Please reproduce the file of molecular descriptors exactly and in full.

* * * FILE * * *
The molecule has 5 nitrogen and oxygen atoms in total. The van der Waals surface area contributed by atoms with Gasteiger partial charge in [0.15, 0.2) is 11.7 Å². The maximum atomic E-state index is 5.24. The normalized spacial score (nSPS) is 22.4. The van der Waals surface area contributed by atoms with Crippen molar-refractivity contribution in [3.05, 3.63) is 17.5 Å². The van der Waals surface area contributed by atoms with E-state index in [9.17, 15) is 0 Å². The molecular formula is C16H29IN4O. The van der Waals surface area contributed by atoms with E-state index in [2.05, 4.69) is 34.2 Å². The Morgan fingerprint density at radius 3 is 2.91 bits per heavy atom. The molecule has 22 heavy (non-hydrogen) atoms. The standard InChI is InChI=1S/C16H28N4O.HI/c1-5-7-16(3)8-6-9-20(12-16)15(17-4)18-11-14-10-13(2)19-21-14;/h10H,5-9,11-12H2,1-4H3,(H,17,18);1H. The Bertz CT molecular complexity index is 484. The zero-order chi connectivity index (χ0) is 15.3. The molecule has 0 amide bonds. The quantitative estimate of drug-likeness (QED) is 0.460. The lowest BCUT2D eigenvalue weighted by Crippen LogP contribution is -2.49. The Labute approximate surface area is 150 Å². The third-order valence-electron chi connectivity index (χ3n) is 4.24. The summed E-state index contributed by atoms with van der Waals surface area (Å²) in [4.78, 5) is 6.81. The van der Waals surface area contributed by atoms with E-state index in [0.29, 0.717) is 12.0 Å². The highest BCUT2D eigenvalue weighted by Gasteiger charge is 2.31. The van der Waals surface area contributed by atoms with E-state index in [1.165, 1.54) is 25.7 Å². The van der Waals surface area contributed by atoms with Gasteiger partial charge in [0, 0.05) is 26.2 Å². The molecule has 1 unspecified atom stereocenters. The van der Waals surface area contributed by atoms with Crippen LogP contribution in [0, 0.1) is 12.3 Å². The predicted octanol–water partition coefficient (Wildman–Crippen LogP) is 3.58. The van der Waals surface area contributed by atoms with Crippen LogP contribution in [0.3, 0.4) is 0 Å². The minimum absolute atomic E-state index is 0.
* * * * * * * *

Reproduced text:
The molecule has 5 nitrogen and oxygen atoms in total. The van der Waals surface area contributed by atoms with Gasteiger partial charge in [0.15, 0.2) is 11.7 Å². The maximum atomic E-state index is 5.24. The normalized spacial score (nSPS) is 22.4. The van der Waals surface area contributed by atoms with Crippen molar-refractivity contribution in [3.05, 3.63) is 17.5 Å². The van der Waals surface area contributed by atoms with E-state index in [9.17, 15) is 0 Å². The molecular formula is C16H29IN4O. The van der Waals surface area contributed by atoms with E-state index in [2.05, 4.69) is 34.2 Å². The Morgan fingerprint density at radius 3 is 2.91 bits per heavy atom. The molecule has 22 heavy (non-hydrogen) atoms. The standard InChI is InChI=1S/C16H28N4O.HI/c1-5-7-16(3)8-6-9-20(12-16)15(17-4)18-11-14-10-13(2)19-21-14;/h10H,5-9,11-12H2,1-4H3,(H,17,18);1H. The Bertz CT molecular complexity index is 484. The zero-order chi connectivity index (χ0) is 15.3. The molecule has 0 amide bonds. The quantitative estimate of drug-likeness (QED) is 0.460. The lowest BCUT2D eigenvalue weighted by Crippen LogP contribution is -2.49. The Labute approximate surface area is 150 Å². The third-order valence-electron chi connectivity index (χ3n) is 4.24. The summed E-state index contributed by atoms with van der Waals surface area (Å²) in [4.78, 5) is 6.81. The van der Waals surface area contributed by atoms with E-state index in [0.29, 0.717) is 12.0 Å². The highest BCUT2D eigenvalue weighted by Gasteiger charge is 2.31. The van der Waals surface area contributed by atoms with E-state index in [1.165, 1.54) is 25.7 Å². The van der Waals surface area contributed by atoms with Gasteiger partial charge in [0, 0.05) is 26.2 Å². The molecule has 1 unspecified atom stereocenters. The van der Waals surface area contributed by atoms with Crippen LogP contribution in [0, 0.1) is 12.3 Å². The predicted octanol–water partition coefficient (Wildman–Crippen LogP) is 3.58. The van der Waals surface area contributed by atoms with Crippen LogP contribution in [0.3, 0.4) is 0 Å². The minimum absolute atomic E-state index is 0.